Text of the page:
Tuesday, April 23, 2013

Stirring old bones

These are ten of the fourteen children of my great-grandfather and his second wife, with the purple Post-it that was on the back. Two have already died and two are yet to be born. My grandmother, Susan Elizabeth Redd (Butler) is the middle-sized girl with the small white collar with a white string bow. The older girl in the back is "Aunt Mishie", Artemesia Redd (Romney) the great-aunt of "Mitt" Romney. Effie, the baby in the high chair was the grandnother of my adored cousin, Randall. The small boy in the lower left corner is Wiley Redd, who wrote the most delightful autobiography of any of them. I tried to digitize a few of these old typescripts a couple of years ago. This was probably taken about the time they moved to Mexico to avoid the anti-polygamy laws in Utah. Susie, who was born in 1880, was about eleven at that time. I do not know whose writing this is, but I just found it in an envelope that says return to David (my brother) -- I wonder if he remembers I have it. I don't remember getting it! Pictures like this come out way too small on the blog, but a single click will make it somewhat larger. I did a bunch more scanning today, and installed the results in Dropbox (which I highly recommend!) so I can work with them from anywhere. I'll have them up on Flickr soon, with the other ancestral treats, where they can be viewed much larger.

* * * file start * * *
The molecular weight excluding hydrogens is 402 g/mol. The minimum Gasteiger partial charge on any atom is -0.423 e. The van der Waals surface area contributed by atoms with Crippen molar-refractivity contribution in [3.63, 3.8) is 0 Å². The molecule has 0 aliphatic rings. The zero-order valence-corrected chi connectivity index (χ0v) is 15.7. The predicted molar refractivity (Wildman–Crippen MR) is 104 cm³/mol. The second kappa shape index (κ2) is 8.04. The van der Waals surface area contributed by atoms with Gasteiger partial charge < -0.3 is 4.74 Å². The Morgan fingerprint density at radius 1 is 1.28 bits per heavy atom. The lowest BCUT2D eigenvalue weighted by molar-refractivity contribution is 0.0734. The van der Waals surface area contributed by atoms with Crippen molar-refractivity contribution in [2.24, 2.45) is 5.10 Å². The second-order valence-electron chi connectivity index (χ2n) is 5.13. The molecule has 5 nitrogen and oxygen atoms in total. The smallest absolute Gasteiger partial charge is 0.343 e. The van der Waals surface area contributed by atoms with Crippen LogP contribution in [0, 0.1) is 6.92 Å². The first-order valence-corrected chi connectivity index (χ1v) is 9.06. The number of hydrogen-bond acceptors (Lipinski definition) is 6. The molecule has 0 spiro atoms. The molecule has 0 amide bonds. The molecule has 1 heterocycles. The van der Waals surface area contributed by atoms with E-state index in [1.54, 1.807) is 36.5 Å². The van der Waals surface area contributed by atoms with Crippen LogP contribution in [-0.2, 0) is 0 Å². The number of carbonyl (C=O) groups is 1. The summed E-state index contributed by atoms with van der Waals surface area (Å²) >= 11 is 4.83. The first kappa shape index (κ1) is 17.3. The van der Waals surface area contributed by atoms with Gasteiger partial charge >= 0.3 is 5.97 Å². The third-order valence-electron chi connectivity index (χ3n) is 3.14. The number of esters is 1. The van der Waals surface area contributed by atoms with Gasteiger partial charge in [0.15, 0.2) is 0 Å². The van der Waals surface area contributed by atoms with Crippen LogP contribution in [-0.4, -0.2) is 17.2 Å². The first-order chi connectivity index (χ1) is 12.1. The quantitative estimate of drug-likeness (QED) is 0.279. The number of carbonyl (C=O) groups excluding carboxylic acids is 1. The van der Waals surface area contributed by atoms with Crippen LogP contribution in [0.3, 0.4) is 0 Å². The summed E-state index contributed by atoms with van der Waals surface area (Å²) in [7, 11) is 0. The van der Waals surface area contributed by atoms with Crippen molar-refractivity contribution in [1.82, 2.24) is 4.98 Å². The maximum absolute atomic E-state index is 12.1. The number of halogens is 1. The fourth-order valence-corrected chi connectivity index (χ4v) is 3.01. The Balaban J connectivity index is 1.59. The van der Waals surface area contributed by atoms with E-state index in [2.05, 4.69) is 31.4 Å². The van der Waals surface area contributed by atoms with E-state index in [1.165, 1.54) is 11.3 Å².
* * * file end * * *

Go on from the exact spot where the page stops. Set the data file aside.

And here they are all grown up, left to right, Hazel (not yet born in earlier picture) Susie (my grandmother) Jennie and Effie, the littlest gals in the other picture. Through Google Magic I just discovered how to make images display larger, and will try to enlarge these tomorrow, because they just don't work this small!

And tonight, just a little poetry:  From East Window; the Asian translations by W. S. Merwin.


The body of man is like a flicker of lightning
existing only to return to Nothingness
like the spring growth that shrivels in Autumn.
Waste no thought on the process, for it has no purpose,
coming and going like the dew.

Van Hanh, Eleventh Century, Vietnamese

Now the kind of Nothingness that has to be capitalized in the translation, is seriously nothing! These ancestors flickered and went out, but we have left these few traces. Good night!

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